Why Do “Unintentionally Racist” Instances Continuously Occur?
Keep thinking what you do in your personal life has no effect on your professional life. In a perfect world, that may be true; but when your personal life is made public (especially at your own hand), your professional life may indeed be affected. Just ask 20-year-old Erika Escalante, who was recently fired from her internship because of a racist tweet.
She and a friend took a picture in a cotton field, which she shared via Twitter with the caption, "Our inner (N-Word) came out today."
Of course, this sparked a major uproar, which led to Escalante contacting Isagenix, where she was a paid intern, to tell them what happened, according to Arizona's Fox 10. Within two hours, her internship was over! Escalante has since apologized for her action, calling it a mistake, but at what point do such errors in judgment end?
Is it a matter of ignorance or blatant disrespect? It is without a doubt that most cultures and ethnicities do a better job of educating its descendants of its history than mainstream education. Just a few years ago (Nov. 2013), cheerleaders at McAdory High School in McCalla came under fire for a game-side banner which stated its opponents would be sent home in a "Trail of Tears." In recent years, numerous people have thought it funny to dress in blackface for costume parties and Halloween.
Should it be pointed out that some crafts passed down through numerous generations were the results of indentured servitude, that the thievery learned from one's "Paw" and his "Paw" and his "Paw" just might be directly related to the fact that thousands of convicts and prisoners from Ireland, Scotland, Britain, and other European nations, or that while the nation is all up in arms with anti-bullying campaigns, it was CREATED by a society of bullies and scavengers who were conveniently described as pioneers.... Should ANY of this be pointed out, it would undoubtedly be offensive to their descendants. So, this is omitted from most historical accounts, as is the way these same "settlers" brought disease that killed the land's inhabitants, thereby forcing them to go to Africa to get laborers to perform the work they could not do on their own. Of course, other races are seen as inferior after the work the bullies needed was done.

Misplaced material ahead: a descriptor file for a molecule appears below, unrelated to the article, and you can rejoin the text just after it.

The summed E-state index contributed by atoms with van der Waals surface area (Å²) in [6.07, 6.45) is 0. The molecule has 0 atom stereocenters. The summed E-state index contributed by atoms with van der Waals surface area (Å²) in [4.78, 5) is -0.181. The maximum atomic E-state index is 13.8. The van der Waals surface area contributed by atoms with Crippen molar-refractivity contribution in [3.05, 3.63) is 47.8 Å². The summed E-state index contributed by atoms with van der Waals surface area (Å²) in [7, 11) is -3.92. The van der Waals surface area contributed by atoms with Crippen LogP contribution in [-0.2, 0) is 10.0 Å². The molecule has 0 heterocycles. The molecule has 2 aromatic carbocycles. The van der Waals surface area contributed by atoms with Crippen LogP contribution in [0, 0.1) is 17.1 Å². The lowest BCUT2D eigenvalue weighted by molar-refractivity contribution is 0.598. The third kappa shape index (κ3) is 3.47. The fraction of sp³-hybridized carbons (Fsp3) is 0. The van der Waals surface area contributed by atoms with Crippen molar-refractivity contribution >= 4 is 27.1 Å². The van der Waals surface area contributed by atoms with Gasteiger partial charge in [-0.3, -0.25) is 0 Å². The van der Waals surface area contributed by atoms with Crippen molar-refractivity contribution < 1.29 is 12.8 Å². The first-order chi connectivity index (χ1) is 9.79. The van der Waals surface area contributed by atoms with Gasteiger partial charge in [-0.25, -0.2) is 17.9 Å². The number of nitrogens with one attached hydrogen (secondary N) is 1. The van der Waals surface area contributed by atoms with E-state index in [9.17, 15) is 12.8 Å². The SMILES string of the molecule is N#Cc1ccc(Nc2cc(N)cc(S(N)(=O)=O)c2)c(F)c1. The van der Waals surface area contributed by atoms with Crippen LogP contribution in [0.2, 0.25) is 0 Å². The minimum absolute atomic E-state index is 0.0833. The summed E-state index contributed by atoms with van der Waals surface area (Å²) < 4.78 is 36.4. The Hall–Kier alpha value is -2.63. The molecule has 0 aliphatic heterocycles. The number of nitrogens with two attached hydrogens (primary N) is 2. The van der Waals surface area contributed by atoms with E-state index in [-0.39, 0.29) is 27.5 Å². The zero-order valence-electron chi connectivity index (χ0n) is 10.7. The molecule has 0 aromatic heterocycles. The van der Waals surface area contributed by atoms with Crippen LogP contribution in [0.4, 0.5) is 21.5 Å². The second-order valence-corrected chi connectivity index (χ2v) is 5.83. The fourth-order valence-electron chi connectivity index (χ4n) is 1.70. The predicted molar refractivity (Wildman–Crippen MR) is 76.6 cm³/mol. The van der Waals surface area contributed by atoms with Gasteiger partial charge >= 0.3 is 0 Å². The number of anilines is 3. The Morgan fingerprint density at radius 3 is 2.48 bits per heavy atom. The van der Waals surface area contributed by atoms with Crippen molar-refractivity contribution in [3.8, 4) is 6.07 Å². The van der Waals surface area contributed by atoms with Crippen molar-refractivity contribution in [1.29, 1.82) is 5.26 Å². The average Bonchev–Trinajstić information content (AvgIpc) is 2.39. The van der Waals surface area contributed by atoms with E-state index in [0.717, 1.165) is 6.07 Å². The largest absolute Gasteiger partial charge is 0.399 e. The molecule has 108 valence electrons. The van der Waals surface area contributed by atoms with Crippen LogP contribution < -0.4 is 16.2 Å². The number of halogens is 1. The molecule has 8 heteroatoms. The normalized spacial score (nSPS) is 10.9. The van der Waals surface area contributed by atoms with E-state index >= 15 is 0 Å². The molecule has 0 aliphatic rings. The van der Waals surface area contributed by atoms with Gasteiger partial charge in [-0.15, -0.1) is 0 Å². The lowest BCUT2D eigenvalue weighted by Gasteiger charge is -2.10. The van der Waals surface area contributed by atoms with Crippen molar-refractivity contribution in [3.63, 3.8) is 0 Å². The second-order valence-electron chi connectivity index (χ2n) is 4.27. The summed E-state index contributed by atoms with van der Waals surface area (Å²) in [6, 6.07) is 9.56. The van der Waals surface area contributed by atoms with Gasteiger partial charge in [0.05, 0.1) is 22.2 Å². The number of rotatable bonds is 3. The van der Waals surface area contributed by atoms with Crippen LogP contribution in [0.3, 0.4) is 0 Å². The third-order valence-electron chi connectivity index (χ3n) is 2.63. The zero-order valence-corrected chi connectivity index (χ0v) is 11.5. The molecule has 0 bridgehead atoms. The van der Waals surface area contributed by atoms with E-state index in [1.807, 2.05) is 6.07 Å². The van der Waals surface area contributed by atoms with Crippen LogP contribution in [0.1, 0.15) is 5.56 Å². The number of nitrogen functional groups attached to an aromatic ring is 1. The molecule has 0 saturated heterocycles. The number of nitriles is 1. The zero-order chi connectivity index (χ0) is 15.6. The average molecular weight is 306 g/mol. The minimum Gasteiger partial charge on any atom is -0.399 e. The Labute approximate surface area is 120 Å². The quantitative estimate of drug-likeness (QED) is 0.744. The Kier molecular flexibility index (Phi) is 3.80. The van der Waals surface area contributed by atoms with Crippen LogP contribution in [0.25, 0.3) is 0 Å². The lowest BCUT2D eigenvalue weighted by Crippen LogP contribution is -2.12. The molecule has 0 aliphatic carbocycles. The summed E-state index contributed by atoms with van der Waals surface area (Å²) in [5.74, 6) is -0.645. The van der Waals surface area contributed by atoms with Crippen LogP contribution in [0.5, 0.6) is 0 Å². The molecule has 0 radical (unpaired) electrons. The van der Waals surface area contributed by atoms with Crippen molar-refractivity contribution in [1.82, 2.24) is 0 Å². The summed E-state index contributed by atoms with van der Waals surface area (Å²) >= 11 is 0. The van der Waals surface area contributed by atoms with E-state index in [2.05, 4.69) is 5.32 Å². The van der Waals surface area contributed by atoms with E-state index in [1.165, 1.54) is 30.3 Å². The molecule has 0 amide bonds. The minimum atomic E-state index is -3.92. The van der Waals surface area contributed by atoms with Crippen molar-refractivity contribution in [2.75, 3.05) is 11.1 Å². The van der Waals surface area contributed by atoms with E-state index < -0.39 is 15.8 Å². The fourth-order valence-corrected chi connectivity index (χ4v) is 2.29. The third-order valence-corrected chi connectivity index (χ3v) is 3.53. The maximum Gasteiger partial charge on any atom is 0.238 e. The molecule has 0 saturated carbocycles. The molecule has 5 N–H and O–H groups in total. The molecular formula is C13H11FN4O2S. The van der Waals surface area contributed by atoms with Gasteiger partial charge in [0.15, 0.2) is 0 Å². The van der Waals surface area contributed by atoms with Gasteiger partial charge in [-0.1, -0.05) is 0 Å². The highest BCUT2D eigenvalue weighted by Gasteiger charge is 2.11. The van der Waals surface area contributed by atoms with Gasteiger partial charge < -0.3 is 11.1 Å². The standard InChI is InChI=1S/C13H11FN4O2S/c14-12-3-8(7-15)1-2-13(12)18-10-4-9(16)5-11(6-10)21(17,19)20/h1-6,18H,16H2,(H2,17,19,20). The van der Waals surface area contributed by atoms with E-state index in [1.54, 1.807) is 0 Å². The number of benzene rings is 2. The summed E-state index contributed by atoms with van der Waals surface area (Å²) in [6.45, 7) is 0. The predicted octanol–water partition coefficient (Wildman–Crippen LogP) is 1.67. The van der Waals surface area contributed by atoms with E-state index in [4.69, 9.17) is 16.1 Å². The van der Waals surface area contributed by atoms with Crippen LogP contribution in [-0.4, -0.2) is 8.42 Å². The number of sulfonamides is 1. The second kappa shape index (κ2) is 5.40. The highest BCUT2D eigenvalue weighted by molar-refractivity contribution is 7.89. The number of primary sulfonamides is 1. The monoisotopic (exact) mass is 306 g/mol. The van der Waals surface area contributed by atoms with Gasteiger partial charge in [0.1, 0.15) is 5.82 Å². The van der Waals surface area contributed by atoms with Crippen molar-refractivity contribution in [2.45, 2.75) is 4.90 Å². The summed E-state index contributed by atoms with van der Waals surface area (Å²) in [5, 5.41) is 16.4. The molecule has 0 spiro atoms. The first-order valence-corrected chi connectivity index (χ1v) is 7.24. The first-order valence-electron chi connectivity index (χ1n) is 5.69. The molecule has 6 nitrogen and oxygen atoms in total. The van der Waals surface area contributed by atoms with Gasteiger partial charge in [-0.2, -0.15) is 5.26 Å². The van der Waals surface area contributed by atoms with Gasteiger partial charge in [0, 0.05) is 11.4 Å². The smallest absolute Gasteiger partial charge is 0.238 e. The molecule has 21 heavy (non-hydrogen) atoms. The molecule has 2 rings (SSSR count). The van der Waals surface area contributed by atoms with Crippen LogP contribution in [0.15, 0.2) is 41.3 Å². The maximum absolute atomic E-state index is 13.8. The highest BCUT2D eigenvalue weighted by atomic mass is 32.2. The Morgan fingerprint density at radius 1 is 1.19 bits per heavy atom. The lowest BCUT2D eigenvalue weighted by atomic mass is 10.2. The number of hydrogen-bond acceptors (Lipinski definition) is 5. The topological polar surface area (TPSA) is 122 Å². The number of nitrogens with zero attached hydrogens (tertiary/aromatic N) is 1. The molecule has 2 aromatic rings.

Should movies be made depicting the plights of each culture cast in its own and all Americans be made to watch them, we might become more aware of how the smallest things we find funny might be offensive to our brothers and sisters. It's seemingly easy to forget the feelings of those affected by certain travesties when the sufferer doesn't look like we do. ALL Americans other than first- or second-generation immigrants come from lines of ancestry that is marred with offensive instances. Fortunately, some of us have more tact and put more thought into not offending others and should probably work toward demanding honesty and clarity in the history taught in schools. Otherwise, such "unintentional" offenses will continue to occur.